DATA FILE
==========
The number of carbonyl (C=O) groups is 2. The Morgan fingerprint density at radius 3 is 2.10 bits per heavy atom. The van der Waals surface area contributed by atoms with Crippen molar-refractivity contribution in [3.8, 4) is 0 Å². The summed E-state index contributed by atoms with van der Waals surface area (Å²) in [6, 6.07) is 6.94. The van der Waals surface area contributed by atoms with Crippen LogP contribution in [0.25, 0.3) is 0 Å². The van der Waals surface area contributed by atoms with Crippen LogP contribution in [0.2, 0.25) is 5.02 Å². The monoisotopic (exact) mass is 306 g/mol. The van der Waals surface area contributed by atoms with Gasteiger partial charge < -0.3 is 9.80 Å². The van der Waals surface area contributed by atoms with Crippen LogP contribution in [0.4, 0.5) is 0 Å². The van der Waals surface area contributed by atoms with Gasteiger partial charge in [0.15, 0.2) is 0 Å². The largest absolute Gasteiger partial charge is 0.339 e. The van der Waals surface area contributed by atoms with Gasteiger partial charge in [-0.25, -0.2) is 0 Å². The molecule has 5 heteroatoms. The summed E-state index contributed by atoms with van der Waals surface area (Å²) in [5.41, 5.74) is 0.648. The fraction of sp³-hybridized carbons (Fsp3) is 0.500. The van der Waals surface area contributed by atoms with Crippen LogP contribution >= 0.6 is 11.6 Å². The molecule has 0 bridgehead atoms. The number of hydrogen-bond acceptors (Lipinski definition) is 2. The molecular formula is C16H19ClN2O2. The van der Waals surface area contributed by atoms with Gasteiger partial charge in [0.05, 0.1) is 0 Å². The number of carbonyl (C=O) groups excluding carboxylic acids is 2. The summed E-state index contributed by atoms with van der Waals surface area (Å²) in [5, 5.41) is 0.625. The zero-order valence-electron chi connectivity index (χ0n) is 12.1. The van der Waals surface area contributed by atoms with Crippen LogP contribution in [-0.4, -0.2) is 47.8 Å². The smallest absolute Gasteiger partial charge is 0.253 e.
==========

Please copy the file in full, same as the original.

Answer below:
The number of carbonyl (C=O) groups is 2. The Morgan fingerprint density at radius 3 is 2.10 bits per heavy atom. The van der Waals surface area contributed by atoms with Crippen molar-refractivity contribution in [3.8, 4) is 0 Å². The summed E-state index contributed by atoms with van der Waals surface area (Å²) in [6, 6.07) is 6.94. The van der Waals surface area contributed by atoms with Crippen LogP contribution in [0.25, 0.3) is 0 Å². The van der Waals surface area contributed by atoms with Crippen LogP contribution in [0.2, 0.25) is 5.02 Å². The monoisotopic (exact) mass is 306 g/mol. The van der Waals surface area contributed by atoms with Gasteiger partial charge < -0.3 is 9.80 Å². The van der Waals surface area contributed by atoms with Crippen LogP contribution in [0.4, 0.5) is 0 Å². The van der Waals surface area contributed by atoms with Gasteiger partial charge in [0.15, 0.2) is 0 Å². The largest absolute Gasteiger partial charge is 0.339 e. The van der Waals surface area contributed by atoms with Gasteiger partial charge in [-0.25, -0.2) is 0 Å². The molecule has 5 heteroatoms. The summed E-state index contributed by atoms with van der Waals surface area (Å²) in [5.41, 5.74) is 0.648. The fraction of sp³-hybridized carbons (Fsp3) is 0.500. The van der Waals surface area contributed by atoms with Crippen LogP contribution >= 0.6 is 11.6 Å². The molecule has 0 bridgehead atoms. The number of hydrogen-bond acceptors (Lipinski definition) is 2. The molecular formula is C16H19ClN2O2. The van der Waals surface area contributed by atoms with Gasteiger partial charge in [0.05, 0.1) is 0 Å². The number of carbonyl (C=O) groups excluding carboxylic acids is 2. The summed E-state index contributed by atoms with van der Waals surface area (Å²) in [5, 5.41) is 0.625. The zero-order valence-electron chi connectivity index (χ0n) is 12.1. The van der Waals surface area contributed by atoms with Crippen LogP contribution in [-0.4, -0.2) is 47.8 Å². The smallest absolute Gasteiger partial charge is 0.253 e.